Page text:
What: The East Coast premiere of the film by award winning choreographer Alex Ketley. Combined with live performance, featuring members of Ketley’s company The Foundry. Based on Ketley's travels throughout the rural parts of the American west interviewing strangers in their homes, community halls, and RV parks about their relationship to dance. Presented by Savannah Dance Festival and sponsored by Stratton & Mary Leopold. When: 7:30 p.m Where: Jepson Center, 207 West York St. Cost: $25 Info:


Sunday Halloween

Alee Terror Plantation

Walking Dead fans: On Halloween Night ONLY they will have Triston Johnson (The Barn Walker) from the crazy popular AMC show. When: Oct. 31 and Nov. 1-2, 7:30-11 p.m. Where: 100 Eisenberg Dr. Cost: $8 adults, $6 for 12 & under

Forsyth Farmers Market What: Local and regional

produce, honey, meat, dairy, pasta, baked goods. When: 9 a.m.-1 p.m Where: Forsyth Park, 501 Whitaker St. Cost: Free to attend. Items for sale. Info:

Nature Outing: Beaches and Borders tour of Tybee Island

What: Wilderness Southeast's two-hour exploration of the salt marshes and beach on Tybee Island. Reservations required. When: 9:30-11:30 a.m Where: Tybee Island, Tybee Island. Cost: $25/person ($15/child under 12 accompanied by a parent) includes use of binoculars and spotting scope. Info:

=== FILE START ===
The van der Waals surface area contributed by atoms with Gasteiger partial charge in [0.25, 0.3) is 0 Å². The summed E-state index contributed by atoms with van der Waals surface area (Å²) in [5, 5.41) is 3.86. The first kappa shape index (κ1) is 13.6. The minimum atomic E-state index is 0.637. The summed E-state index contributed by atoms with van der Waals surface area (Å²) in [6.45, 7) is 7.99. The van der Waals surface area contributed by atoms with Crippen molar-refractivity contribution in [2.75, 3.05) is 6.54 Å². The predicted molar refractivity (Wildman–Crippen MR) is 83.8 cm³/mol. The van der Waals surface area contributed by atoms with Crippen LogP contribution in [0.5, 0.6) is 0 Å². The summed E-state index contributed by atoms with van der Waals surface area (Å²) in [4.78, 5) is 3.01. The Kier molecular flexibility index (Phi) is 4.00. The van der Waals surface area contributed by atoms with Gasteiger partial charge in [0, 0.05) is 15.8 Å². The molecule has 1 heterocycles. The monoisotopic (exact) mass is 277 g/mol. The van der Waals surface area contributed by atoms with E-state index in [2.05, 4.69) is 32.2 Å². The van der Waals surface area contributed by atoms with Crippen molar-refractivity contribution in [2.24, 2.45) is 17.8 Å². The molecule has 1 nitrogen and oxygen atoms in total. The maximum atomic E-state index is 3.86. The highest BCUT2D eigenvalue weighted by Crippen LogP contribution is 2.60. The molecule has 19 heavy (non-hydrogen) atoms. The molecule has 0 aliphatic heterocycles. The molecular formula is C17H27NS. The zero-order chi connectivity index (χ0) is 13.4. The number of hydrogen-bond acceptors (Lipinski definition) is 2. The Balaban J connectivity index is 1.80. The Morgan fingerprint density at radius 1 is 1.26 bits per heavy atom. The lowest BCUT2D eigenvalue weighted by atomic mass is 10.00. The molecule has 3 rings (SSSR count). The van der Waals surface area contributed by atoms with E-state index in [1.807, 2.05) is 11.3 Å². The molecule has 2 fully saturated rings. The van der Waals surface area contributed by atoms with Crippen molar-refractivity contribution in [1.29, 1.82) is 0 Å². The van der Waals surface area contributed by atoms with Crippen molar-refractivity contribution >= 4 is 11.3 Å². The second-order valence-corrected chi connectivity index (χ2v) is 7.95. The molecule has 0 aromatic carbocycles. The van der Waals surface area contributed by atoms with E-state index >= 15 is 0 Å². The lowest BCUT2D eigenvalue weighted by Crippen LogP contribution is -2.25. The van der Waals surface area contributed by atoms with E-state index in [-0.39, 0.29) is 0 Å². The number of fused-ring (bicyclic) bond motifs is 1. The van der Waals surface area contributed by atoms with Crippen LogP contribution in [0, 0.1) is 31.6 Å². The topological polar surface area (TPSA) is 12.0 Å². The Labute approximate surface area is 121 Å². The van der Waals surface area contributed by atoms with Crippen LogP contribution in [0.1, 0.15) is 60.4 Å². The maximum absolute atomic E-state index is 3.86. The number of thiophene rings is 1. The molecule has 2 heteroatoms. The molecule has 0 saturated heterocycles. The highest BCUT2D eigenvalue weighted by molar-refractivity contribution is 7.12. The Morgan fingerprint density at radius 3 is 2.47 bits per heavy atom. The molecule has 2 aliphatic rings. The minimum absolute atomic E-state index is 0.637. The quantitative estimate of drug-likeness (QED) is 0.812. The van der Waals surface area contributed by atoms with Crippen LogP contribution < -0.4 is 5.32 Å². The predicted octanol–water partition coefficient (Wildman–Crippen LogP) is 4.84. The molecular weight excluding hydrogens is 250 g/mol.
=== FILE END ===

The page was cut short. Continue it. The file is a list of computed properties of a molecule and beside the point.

Woof! Woof! 5k Walk/Run and Guinness World Record

What: Dress up your dog in Savannah’s first pet-friendly 5K walk/run through Midtown. In addition to raising funds and awareness for pet cancer research, the event is also gearing up to break the Guinness World Record for the Most Dogs in Costume. Sponsored by TailsSpin and Fleet Feet Sports. When: 9 a.m Where: Habersham Village, Habersham and 61st Streets. Info:

Savannah Film Festival: Final Day and Awards Ceremony What: 10 a.m., Lucas: Walking the Dogs; Dear Mr. Watterson 11:30 a.m., Trustees: The Invisible Woman

An Afternoon with Magic Marc

What: Tricks, treats and laughs for all

ages with one of Savannah’s most beloved magicians to benefit the Shalom School. When: Noon Where: Congregation Mickve Israel, 20 E. Gordon St. Cost: $15 person/$50 family - includes lunch! Info:

Harrison Scott Key: Writing Beyond the Surface

What: Key will read an excerpt from his memoir-in-progress and speak about his writing process and the particular issues associated with writing creative non-fiction. Key teaches writing at SCAD and chairs the Liberal Arts department. Part of the Flannery O'Connor Childhood Home's 2013 Gulfstream Fall Lecture Series. When: 4 p.m Where: Flannery O’Connor Childhood Home, 207 E. Charlton Street. Cost: Free and open to the public.

Gallery 95 Auction Antiques & estAte Auctions

Auction! nd

november 2 6pm

24022 Whyte Hardee Blvd. Hardeeville, south carolina scAL #4222 & #4236

843-784-5006 |

What: Henry James’ classic ghost story comes to the stage. When: 3 p.m Where: Black Box Theatre, 9 Henry St. Cost: $10-$32 Info: